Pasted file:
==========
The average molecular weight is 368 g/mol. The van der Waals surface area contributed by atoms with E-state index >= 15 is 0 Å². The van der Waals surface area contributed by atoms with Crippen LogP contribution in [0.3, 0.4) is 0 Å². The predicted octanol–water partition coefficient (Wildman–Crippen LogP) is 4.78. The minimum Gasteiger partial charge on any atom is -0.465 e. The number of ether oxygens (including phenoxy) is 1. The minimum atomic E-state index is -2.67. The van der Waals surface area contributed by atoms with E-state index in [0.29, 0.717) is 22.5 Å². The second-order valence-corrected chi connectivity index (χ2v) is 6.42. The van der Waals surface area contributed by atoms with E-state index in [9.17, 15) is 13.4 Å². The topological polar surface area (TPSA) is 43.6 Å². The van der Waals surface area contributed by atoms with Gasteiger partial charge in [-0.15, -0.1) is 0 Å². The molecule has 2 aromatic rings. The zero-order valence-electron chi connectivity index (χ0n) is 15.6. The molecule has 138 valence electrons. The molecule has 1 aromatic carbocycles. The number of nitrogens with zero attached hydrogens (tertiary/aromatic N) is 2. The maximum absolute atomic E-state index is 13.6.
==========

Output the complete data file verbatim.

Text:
The average molecular weight is 368 g/mol. The van der Waals surface area contributed by atoms with E-state index >= 15 is 0 Å². The van der Waals surface area contributed by atoms with Crippen LogP contribution in [0.3, 0.4) is 0 Å². The predicted octanol–water partition coefficient (Wildman–Crippen LogP) is 4.78. The minimum Gasteiger partial charge on any atom is -0.465 e. The number of ether oxygens (including phenoxy) is 1. The minimum atomic E-state index is -2.67. The van der Waals surface area contributed by atoms with E-state index in [0.29, 0.717) is 22.5 Å². The second-order valence-corrected chi connectivity index (χ2v) is 6.42. The van der Waals surface area contributed by atoms with E-state index in [9.17, 15) is 13.4 Å². The topological polar surface area (TPSA) is 43.6 Å². The van der Waals surface area contributed by atoms with Gasteiger partial charge in [-0.15, -0.1) is 0 Å². The molecule has 2 aromatic rings. The zero-order valence-electron chi connectivity index (χ0n) is 15.6. The molecule has 138 valence electrons. The molecule has 1 aromatic carbocycles. The number of nitrogens with zero attached hydrogens (tertiary/aromatic N) is 2. The maximum absolute atomic E-state index is 13.6.